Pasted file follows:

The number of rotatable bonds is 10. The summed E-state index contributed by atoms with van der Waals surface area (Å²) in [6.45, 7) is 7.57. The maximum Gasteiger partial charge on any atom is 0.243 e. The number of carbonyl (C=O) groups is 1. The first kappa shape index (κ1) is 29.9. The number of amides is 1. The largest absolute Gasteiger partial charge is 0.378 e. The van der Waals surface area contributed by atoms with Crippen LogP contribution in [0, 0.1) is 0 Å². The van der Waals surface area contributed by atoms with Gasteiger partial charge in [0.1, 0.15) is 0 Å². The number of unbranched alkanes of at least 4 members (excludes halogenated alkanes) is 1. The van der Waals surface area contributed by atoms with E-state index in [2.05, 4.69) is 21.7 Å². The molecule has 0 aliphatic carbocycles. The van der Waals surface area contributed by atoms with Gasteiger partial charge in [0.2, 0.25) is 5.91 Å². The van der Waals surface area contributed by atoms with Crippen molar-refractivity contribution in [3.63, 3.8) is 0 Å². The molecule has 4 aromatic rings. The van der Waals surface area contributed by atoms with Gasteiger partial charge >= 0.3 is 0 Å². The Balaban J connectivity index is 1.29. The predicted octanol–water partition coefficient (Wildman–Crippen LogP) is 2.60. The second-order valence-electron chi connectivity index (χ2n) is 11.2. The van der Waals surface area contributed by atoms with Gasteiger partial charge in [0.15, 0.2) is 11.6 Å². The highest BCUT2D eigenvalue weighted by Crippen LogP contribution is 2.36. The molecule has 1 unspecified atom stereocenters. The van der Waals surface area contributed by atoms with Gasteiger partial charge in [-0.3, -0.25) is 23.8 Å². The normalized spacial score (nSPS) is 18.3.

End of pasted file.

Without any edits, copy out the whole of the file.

The number of rotatable bonds is 10. The summed E-state index contributed by atoms with van der Waals surface area (Å²) in [6.45, 7) is 7.57. The maximum Gasteiger partial charge on any atom is 0.243 e. The number of carbonyl (C=O) groups is 1. The first kappa shape index (κ1) is 29.9. The number of amides is 1. The largest absolute Gasteiger partial charge is 0.378 e. The van der Waals surface area contributed by atoms with Crippen LogP contribution in [0, 0.1) is 0 Å². The van der Waals surface area contributed by atoms with Gasteiger partial charge in [0.1, 0.15) is 0 Å². The number of unbranched alkanes of at least 4 members (excludes halogenated alkanes) is 1. The van der Waals surface area contributed by atoms with E-state index in [2.05, 4.69) is 21.7 Å². The molecule has 0 aliphatic carbocycles. The van der Waals surface area contributed by atoms with Gasteiger partial charge in [0.2, 0.25) is 5.91 Å². The van der Waals surface area contributed by atoms with Crippen molar-refractivity contribution in [3.63, 3.8) is 0 Å². The molecule has 4 aromatic rings. The van der Waals surface area contributed by atoms with Gasteiger partial charge >= 0.3 is 0 Å². The Balaban J connectivity index is 1.29. The predicted octanol–water partition coefficient (Wildman–Crippen LogP) is 2.60. The second-order valence-electron chi connectivity index (χ2n) is 11.2. The van der Waals surface area contributed by atoms with Gasteiger partial charge in [0.15, 0.2) is 11.6 Å². The highest BCUT2D eigenvalue weighted by Crippen LogP contribution is 2.36. The molecule has 1 unspecified atom stereocenters. The van der Waals surface area contributed by atoms with Gasteiger partial charge in [-0.3, -0.25) is 23.8 Å². The normalized spacial score (nSPS) is 18.3.